23 November 2014
I served as subdeacon this morning at the Cathedral Eucharist in Christ Church Cathedral celebrated by the Dean, the Very Revd Dermot Dunne.
Today, in the calendar of the Church, we celebrated the Kingship of Christ or the Feast of Christ the King. To generations of Anglicans, this Sunday has been known as “Stir-up” Sunday, and this is traditionally the day to begin preparing the mixtures for Christmas cakes and Christmas puddings.
This day marks the transition from Ordinary Time in the calendar of the Church to preparing for Advent. As we prepare for the Coming of Christ, especially his Second Coming, today’s readings remind us of the majesty of Christ and his coming in glory.
We certainly had a glimpse of the majesty and glory of God this afternoon, as we strolled along the Harbour in Skerries, and watched a flurry of sails just as the sun was beginning to set.
Unusually, there had been clear blue skies all day, and the setting sun was casting clear lights across the harbour waters and turning the evening skies into a sharp, deep blue that I often associate with Mediterranean sunsets in Greece.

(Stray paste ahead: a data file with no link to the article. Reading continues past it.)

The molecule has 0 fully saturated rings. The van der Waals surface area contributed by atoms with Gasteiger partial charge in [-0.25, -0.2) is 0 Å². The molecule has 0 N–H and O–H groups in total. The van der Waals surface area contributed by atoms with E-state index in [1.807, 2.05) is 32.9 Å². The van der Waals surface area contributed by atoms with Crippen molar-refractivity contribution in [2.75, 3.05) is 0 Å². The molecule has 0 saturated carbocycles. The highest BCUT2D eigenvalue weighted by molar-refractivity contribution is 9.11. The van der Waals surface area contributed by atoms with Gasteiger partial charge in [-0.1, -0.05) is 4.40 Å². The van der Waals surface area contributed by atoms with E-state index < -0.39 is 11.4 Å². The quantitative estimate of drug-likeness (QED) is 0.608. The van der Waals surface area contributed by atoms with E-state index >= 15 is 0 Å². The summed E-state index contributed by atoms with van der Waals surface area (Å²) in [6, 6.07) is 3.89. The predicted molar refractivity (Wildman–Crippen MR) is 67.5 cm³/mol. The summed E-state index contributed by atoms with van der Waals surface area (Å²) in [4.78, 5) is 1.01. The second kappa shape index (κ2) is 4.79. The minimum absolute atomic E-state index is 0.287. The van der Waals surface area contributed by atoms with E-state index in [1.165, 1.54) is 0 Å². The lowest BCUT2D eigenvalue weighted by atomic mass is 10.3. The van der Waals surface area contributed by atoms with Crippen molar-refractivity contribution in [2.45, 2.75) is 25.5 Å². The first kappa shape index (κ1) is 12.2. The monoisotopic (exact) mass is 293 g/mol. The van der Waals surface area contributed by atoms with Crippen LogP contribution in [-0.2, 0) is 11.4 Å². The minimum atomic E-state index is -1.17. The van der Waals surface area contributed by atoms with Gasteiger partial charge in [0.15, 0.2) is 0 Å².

I was filled with wonder as I watched what I imagine was a junior sailing class being brought safely into the harbour and then across the road into Skerries Sailing Club.
Skerries is one of the few coastal places on the east coast of Ireland with a harbour and beaches where you can see both the sunrise and the sunset.
Earlier in the afternoon, two of us had lunch in Piccolo, a new Italian café and bistro which was opened on Thomas Hand Street earlier this year by the chef Giorgio, who is from Treviso.
We finished off with two double espressos and marzipan chestnuts filled with chocolate rum surprise. It gave good reason to return to this little delight.
From there, we dropped into the Skerries Tourism and Town Information Office, a new enterprise by Emily Byne Diebold and David Diebold of Skerries News, who have invested years of energy and emotion into this beautiful harbour town.
This new information drop-in centre for Skerries provides information on everything Skerries has to offer, from stories and myths about Saint Patrick, his footsteps and the goats of Skerries, to restaurants, cafés, sand, sea, sunsets, seals and other places to visit.
They also stock an array of locally-made craft gifts, maps and humorously-designed T-shirts and coffee mugs … and the latest editions of Skerries News.
Later we went for that walk around the harbour, and then stepped down onto the South Strand, for a walk on the soft sand. The tide was out, dusk was beginning to close in, but the sky was still a striking, clear blue.
After that we stopped in Gerry’s to buy two bottles of wine, and I was reminded how the buyers here truly know their Italian wines.
Across the street from Gerry’s, we visited the new town gardens at Floraville, close to the Library, Saint Patrick’s Roman Catholic Church, and Olive. This once derelict site has been transformed into a place of tranquillity and peace in the centre of the town, and this afternoon it was crowded with people reading new memorial and gift plaques that have been laid in the last few days.